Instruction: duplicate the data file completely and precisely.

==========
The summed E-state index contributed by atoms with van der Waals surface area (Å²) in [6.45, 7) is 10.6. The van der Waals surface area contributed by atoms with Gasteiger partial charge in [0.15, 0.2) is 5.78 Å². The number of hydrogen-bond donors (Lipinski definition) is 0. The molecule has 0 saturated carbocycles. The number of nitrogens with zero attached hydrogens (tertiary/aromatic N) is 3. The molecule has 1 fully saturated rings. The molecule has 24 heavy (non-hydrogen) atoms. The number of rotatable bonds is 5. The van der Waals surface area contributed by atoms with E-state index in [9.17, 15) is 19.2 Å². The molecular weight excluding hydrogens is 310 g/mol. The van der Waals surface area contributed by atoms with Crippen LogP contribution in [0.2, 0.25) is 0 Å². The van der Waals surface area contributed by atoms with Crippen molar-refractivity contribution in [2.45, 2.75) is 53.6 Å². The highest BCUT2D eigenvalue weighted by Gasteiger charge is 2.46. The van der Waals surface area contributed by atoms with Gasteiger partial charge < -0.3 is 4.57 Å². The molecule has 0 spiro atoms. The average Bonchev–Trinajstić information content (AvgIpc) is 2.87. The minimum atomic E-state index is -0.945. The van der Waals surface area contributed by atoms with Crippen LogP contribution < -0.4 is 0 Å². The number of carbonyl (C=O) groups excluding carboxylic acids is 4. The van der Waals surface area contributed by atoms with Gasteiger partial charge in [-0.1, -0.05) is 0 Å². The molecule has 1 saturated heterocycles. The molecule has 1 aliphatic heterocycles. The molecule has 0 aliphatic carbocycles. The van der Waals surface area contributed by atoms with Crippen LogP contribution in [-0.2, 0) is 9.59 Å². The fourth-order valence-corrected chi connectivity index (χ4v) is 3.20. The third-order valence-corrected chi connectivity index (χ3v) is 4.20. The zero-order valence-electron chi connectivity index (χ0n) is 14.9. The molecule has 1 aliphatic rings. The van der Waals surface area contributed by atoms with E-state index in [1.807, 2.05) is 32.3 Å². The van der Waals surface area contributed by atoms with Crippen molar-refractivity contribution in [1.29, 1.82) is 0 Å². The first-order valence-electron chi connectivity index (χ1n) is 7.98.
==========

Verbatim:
The summed E-state index contributed by atoms with van der Waals surface area (Å²) in [6.45, 7) is 10.6. The van der Waals surface area contributed by atoms with Gasteiger partial charge in [0.15, 0.2) is 5.78 Å². The number of hydrogen-bond donors (Lipinski definition) is 0. The molecule has 0 saturated carbocycles. The number of nitrogens with zero attached hydrogens (tertiary/aromatic N) is 3. The molecule has 1 fully saturated rings. The molecule has 24 heavy (non-hydrogen) atoms. The number of rotatable bonds is 5. The van der Waals surface area contributed by atoms with E-state index in [9.17, 15) is 19.2 Å². The molecular weight excluding hydrogens is 310 g/mol. The van der Waals surface area contributed by atoms with Crippen LogP contribution in [0.2, 0.25) is 0 Å². The van der Waals surface area contributed by atoms with Crippen molar-refractivity contribution in [2.45, 2.75) is 53.6 Å². The highest BCUT2D eigenvalue weighted by Gasteiger charge is 2.46. The van der Waals surface area contributed by atoms with Gasteiger partial charge < -0.3 is 4.57 Å². The molecule has 0 spiro atoms. The average Bonchev–Trinajstić information content (AvgIpc) is 2.87. The minimum atomic E-state index is -0.945. The van der Waals surface area contributed by atoms with Crippen LogP contribution < -0.4 is 0 Å². The number of carbonyl (C=O) groups excluding carboxylic acids is 4. The van der Waals surface area contributed by atoms with Gasteiger partial charge in [-0.1, -0.05) is 0 Å². The molecule has 1 saturated heterocycles. The molecule has 1 aliphatic heterocycles. The molecule has 0 aliphatic carbocycles. The van der Waals surface area contributed by atoms with Crippen LogP contribution in [-0.2, 0) is 9.59 Å². The fourth-order valence-corrected chi connectivity index (χ4v) is 3.20. The third-order valence-corrected chi connectivity index (χ3v) is 4.20. The zero-order valence-electron chi connectivity index (χ0n) is 14.9. The molecule has 1 aliphatic rings. The van der Waals surface area contributed by atoms with E-state index in [1.807, 2.05) is 32.3 Å². The van der Waals surface area contributed by atoms with Crippen molar-refractivity contribution in [1.29, 1.82) is 0 Å². The first-order valence-electron chi connectivity index (χ1n) is 7.98.